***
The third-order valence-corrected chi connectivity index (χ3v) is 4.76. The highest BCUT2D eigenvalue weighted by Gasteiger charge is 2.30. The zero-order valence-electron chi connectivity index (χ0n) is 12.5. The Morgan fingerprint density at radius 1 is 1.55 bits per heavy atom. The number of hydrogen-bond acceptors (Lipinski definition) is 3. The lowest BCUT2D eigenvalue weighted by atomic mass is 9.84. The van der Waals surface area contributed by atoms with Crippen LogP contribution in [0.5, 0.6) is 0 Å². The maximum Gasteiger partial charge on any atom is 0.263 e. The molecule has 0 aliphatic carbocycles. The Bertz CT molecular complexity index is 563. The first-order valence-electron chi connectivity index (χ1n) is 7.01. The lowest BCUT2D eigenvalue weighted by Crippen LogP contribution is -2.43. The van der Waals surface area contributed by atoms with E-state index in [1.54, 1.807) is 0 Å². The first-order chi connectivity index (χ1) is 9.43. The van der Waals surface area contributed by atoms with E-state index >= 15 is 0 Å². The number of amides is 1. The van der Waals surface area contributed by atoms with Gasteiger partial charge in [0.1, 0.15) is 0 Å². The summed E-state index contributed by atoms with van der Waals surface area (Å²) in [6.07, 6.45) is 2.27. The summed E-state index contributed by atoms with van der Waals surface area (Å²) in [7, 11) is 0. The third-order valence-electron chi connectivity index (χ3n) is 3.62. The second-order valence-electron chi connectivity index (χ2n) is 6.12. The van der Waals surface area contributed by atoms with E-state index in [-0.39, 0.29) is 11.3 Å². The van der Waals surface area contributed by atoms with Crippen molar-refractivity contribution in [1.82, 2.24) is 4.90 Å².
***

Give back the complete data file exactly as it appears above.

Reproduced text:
The third-order valence-corrected chi connectivity index (χ3v) is 4.76. The highest BCUT2D eigenvalue weighted by Gasteiger charge is 2.30. The zero-order valence-electron chi connectivity index (χ0n) is 12.5. The Morgan fingerprint density at radius 1 is 1.55 bits per heavy atom. The number of hydrogen-bond acceptors (Lipinski definition) is 3. The lowest BCUT2D eigenvalue weighted by atomic mass is 9.84. The van der Waals surface area contributed by atoms with Crippen LogP contribution in [0.5, 0.6) is 0 Å². The maximum Gasteiger partial charge on any atom is 0.263 e. The molecule has 0 aliphatic carbocycles. The Bertz CT molecular complexity index is 563. The first-order valence-electron chi connectivity index (χ1n) is 7.01. The lowest BCUT2D eigenvalue weighted by Crippen LogP contribution is -2.43. The van der Waals surface area contributed by atoms with E-state index in [1.54, 1.807) is 0 Å². The first-order chi connectivity index (χ1) is 9.43. The van der Waals surface area contributed by atoms with E-state index >= 15 is 0 Å². The number of amides is 1. The van der Waals surface area contributed by atoms with Gasteiger partial charge in [0.1, 0.15) is 0 Å². The summed E-state index contributed by atoms with van der Waals surface area (Å²) in [6.07, 6.45) is 2.27. The summed E-state index contributed by atoms with van der Waals surface area (Å²) in [7, 11) is 0. The third-order valence-electron chi connectivity index (χ3n) is 3.62. The second-order valence-electron chi connectivity index (χ2n) is 6.12. The van der Waals surface area contributed by atoms with E-state index in [-0.39, 0.29) is 11.3 Å². The van der Waals surface area contributed by atoms with Crippen molar-refractivity contribution in [1.82, 2.24) is 4.90 Å².